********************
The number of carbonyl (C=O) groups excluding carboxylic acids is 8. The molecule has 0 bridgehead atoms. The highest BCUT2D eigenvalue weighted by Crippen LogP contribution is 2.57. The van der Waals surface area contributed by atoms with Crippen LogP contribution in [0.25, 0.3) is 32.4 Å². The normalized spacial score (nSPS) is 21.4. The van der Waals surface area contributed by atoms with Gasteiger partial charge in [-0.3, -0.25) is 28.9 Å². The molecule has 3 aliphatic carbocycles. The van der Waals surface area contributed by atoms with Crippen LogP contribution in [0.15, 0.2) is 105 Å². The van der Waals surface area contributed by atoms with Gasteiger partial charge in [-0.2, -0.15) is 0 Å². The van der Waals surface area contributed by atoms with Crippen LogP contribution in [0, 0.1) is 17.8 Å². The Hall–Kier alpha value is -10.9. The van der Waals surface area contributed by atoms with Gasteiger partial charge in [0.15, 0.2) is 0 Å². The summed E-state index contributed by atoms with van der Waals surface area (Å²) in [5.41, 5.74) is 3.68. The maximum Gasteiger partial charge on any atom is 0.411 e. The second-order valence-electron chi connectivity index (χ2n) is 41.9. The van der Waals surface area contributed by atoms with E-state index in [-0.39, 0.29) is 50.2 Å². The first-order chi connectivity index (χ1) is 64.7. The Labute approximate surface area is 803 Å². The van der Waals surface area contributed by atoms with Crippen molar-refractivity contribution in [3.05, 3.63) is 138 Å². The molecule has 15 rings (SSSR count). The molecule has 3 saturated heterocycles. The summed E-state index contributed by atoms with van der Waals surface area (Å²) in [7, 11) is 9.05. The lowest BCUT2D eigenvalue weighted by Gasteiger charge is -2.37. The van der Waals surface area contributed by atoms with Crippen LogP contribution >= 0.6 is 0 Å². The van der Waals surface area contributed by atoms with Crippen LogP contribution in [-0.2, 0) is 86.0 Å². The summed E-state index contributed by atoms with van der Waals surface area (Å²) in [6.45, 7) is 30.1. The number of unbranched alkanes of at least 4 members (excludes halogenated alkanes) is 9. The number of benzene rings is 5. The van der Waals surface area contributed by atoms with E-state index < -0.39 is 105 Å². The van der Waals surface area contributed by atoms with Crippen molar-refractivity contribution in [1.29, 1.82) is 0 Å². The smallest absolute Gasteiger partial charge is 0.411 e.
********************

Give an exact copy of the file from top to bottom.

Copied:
The number of carbonyl (C=O) groups excluding carboxylic acids is 8. The molecule has 0 bridgehead atoms. The highest BCUT2D eigenvalue weighted by Crippen LogP contribution is 2.57. The van der Waals surface area contributed by atoms with Crippen LogP contribution in [0.25, 0.3) is 32.4 Å². The normalized spacial score (nSPS) is 21.4. The van der Waals surface area contributed by atoms with Gasteiger partial charge in [-0.3, -0.25) is 28.9 Å². The molecule has 3 aliphatic carbocycles. The van der Waals surface area contributed by atoms with Crippen LogP contribution in [0.15, 0.2) is 105 Å². The van der Waals surface area contributed by atoms with Gasteiger partial charge in [-0.2, -0.15) is 0 Å². The van der Waals surface area contributed by atoms with Crippen LogP contribution in [0, 0.1) is 17.8 Å². The Hall–Kier alpha value is -10.9. The van der Waals surface area contributed by atoms with Gasteiger partial charge in [0.15, 0.2) is 0 Å². The summed E-state index contributed by atoms with van der Waals surface area (Å²) in [5.41, 5.74) is 3.68. The maximum Gasteiger partial charge on any atom is 0.411 e. The second-order valence-electron chi connectivity index (χ2n) is 41.9. The van der Waals surface area contributed by atoms with E-state index in [-0.39, 0.29) is 50.2 Å². The first-order chi connectivity index (χ1) is 64.7. The Labute approximate surface area is 803 Å². The van der Waals surface area contributed by atoms with Crippen molar-refractivity contribution in [3.05, 3.63) is 138 Å². The molecule has 15 rings (SSSR count). The molecule has 3 saturated heterocycles. The summed E-state index contributed by atoms with van der Waals surface area (Å²) in [7, 11) is 9.05. The lowest BCUT2D eigenvalue weighted by Gasteiger charge is -2.37. The van der Waals surface area contributed by atoms with Crippen LogP contribution >= 0.6 is 0 Å². The van der Waals surface area contributed by atoms with Crippen LogP contribution in [-0.2, 0) is 86.0 Å². The summed E-state index contributed by atoms with van der Waals surface area (Å²) in [6.45, 7) is 30.1. The number of unbranched alkanes of at least 4 members (excludes halogenated alkanes) is 9. The number of benzene rings is 5. The van der Waals surface area contributed by atoms with E-state index < -0.39 is 105 Å². The van der Waals surface area contributed by atoms with Crippen molar-refractivity contribution in [1.29, 1.82) is 0 Å². The smallest absolute Gasteiger partial charge is 0.411 e.